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The End of the Cold War


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A riveting account of how the Cold War came to an end by one of our leading historians.

About the Author

Robert Service is a fellow of the British Academy and of St Antony's College, Oxford, where he is Professor of Russian History; he is also a visiting fellow of the Hoover Institution at Stanford University. He has written several books, including the highly acclaimed Lenin: A Biography, Russia: Experiment with a People, Stalin: A Biography, Comrades: A History of World Communism, Trotsky: A Biography, which won the 2009 Duff Cooper Prize, and, most recently, Spies and Commissars. He lives in London.


What makes Service's book special is its scholarship. His terrier-like persistence in digging into previously unexcavated archives in Russia, across America and around the internet gives his view of this slice of our recent past a firm documentary foundation ... A magisterial account of a turning point in modern history, whose intellectual rigour and robustness make it unlikely to be bettered. -- Sherard Cowper-Coles * Spectator *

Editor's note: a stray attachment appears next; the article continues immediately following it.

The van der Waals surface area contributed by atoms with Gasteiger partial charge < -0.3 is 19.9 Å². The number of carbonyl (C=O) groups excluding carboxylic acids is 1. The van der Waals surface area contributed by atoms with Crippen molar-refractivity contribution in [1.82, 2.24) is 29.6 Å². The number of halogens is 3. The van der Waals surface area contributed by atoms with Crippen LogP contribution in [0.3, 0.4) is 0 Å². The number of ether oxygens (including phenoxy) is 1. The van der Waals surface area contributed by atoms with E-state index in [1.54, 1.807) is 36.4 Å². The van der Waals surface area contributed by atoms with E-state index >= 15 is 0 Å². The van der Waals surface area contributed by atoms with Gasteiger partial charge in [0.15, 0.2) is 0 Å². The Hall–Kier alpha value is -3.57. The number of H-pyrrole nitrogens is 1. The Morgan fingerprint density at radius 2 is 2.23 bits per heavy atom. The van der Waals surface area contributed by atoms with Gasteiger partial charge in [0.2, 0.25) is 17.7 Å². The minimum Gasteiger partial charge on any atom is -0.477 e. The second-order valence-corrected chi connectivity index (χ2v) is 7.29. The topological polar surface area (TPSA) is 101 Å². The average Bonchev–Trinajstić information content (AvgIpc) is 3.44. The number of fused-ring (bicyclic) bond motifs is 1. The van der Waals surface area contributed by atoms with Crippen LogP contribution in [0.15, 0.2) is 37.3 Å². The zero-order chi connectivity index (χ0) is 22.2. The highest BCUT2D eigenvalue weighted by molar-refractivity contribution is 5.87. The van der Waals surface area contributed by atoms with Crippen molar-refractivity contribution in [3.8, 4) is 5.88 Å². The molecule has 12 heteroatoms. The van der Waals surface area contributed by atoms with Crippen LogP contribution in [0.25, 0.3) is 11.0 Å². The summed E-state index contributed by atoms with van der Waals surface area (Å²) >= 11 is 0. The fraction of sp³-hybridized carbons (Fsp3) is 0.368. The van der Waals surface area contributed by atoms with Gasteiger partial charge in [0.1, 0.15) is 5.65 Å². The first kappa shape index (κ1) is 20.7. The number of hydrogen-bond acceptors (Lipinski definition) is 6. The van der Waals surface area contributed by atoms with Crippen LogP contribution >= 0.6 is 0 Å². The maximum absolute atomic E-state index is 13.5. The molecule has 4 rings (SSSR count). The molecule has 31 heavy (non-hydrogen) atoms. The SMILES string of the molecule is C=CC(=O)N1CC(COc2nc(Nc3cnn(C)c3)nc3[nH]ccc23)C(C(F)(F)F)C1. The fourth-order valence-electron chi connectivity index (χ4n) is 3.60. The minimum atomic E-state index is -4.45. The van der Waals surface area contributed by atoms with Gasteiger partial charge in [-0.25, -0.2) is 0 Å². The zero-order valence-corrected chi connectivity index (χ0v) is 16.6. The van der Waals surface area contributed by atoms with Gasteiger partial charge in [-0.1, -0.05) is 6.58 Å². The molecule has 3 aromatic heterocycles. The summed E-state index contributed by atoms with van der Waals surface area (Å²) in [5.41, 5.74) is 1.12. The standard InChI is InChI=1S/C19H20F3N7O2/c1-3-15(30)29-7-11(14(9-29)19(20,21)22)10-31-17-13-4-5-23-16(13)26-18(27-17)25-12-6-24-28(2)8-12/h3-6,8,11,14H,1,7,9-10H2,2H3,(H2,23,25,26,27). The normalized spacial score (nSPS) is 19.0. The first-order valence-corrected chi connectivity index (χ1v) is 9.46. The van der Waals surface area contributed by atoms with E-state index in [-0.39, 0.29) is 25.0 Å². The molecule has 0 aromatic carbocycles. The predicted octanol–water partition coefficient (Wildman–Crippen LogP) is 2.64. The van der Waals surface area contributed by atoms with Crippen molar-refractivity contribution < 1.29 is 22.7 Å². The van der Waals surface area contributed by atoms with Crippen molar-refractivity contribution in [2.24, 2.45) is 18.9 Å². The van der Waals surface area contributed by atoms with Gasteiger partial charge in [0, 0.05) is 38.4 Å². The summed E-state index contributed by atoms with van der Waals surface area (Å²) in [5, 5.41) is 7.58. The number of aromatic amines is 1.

Our leading historian of the Soviet Union ... magisterial. * Observer *
Detailed and clear ... his main strength is his forensic challenge to the cliches and myths on which western triumphalism about the Cold War is based ... Service is an authoritative voice offering a more nuanced view. -- Victor Sebestyen * Sunday Times *
A masterful chronicle about personalities and ideas ... The Cold War ended with the demise of the USSR in December 1991. The great biographer of Lenin, Stalin and Trotsky here offers a superb account of how and why this unexpected denouement came about. -- Vladimir Tismaneanu * Times Higher Education Supplement *
Well-written and thought-provoking. -- Christopher Andrew * Literary Review *
An abundance of superbly organized material. -- Mary Dejevsky * Independent *
Absorbingly written, displaying an admirable command of the sources, this book is destined to become a classic of Cold War historical literature. * International Affairs *
This volume is both important and fascinatingly readable. It is a big book but not an exhausting one, a good read with no wasted space. * BBC History Magazine *
Service is known for his meaty biographies of Lenin, Stalin and Trotsky, so it is unsurprising that in this intricate history he brings magnificently to life the "big four" who did most to end the Cold War. * Sunday Telegraph *

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